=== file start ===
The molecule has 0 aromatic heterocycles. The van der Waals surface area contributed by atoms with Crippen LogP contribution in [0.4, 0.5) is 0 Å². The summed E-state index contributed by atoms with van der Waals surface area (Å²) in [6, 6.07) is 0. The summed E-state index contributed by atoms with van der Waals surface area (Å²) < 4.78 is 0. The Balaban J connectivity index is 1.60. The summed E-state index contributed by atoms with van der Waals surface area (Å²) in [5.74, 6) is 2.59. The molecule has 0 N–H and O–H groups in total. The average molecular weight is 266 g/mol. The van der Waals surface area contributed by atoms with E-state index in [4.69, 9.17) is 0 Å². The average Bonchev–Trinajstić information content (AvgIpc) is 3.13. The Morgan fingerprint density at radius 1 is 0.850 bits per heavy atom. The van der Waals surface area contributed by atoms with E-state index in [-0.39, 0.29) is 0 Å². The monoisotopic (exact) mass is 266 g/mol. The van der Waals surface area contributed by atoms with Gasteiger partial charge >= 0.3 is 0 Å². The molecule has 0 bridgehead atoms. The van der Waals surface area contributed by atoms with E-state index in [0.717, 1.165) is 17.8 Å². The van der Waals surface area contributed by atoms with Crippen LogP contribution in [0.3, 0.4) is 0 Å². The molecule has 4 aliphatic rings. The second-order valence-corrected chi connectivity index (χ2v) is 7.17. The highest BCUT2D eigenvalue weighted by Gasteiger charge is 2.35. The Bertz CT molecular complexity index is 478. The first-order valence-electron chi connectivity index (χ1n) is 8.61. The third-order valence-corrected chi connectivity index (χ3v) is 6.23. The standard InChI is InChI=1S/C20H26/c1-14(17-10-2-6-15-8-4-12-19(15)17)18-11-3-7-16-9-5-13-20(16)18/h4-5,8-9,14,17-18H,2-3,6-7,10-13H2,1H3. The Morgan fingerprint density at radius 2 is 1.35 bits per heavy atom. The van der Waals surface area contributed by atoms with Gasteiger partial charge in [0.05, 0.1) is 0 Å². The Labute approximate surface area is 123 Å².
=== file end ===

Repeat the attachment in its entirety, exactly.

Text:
The molecule has 0 aromatic heterocycles. The van der Waals surface area contributed by atoms with Crippen LogP contribution in [0.4, 0.5) is 0 Å². The summed E-state index contributed by atoms with van der Waals surface area (Å²) in [6, 6.07) is 0. The summed E-state index contributed by atoms with van der Waals surface area (Å²) < 4.78 is 0. The Balaban J connectivity index is 1.60. The summed E-state index contributed by atoms with van der Waals surface area (Å²) in [5.74, 6) is 2.59. The molecule has 0 N–H and O–H groups in total. The average molecular weight is 266 g/mol. The van der Waals surface area contributed by atoms with E-state index in [4.69, 9.17) is 0 Å². The average Bonchev–Trinajstić information content (AvgIpc) is 3.13. The Morgan fingerprint density at radius 1 is 0.850 bits per heavy atom. The van der Waals surface area contributed by atoms with E-state index in [-0.39, 0.29) is 0 Å². The monoisotopic (exact) mass is 266 g/mol. The van der Waals surface area contributed by atoms with Gasteiger partial charge >= 0.3 is 0 Å². The molecule has 0 bridgehead atoms. The van der Waals surface area contributed by atoms with E-state index in [0.717, 1.165) is 17.8 Å². The van der Waals surface area contributed by atoms with Crippen LogP contribution in [0.3, 0.4) is 0 Å². The molecule has 4 aliphatic rings. The second-order valence-corrected chi connectivity index (χ2v) is 7.17. The highest BCUT2D eigenvalue weighted by Gasteiger charge is 2.35. The Bertz CT molecular complexity index is 478. The first-order valence-electron chi connectivity index (χ1n) is 8.61. The third-order valence-corrected chi connectivity index (χ3v) is 6.23. The standard InChI is InChI=1S/C20H26/c1-14(17-10-2-6-15-8-4-12-19(15)17)18-11-3-7-16-9-5-13-20(16)18/h4-5,8-9,14,17-18H,2-3,6-7,10-13H2,1H3. The Morgan fingerprint density at radius 2 is 1.35 bits per heavy atom. The van der Waals surface area contributed by atoms with Gasteiger partial charge in [0.05, 0.1) is 0 Å². The Labute approximate surface area is 123 Å².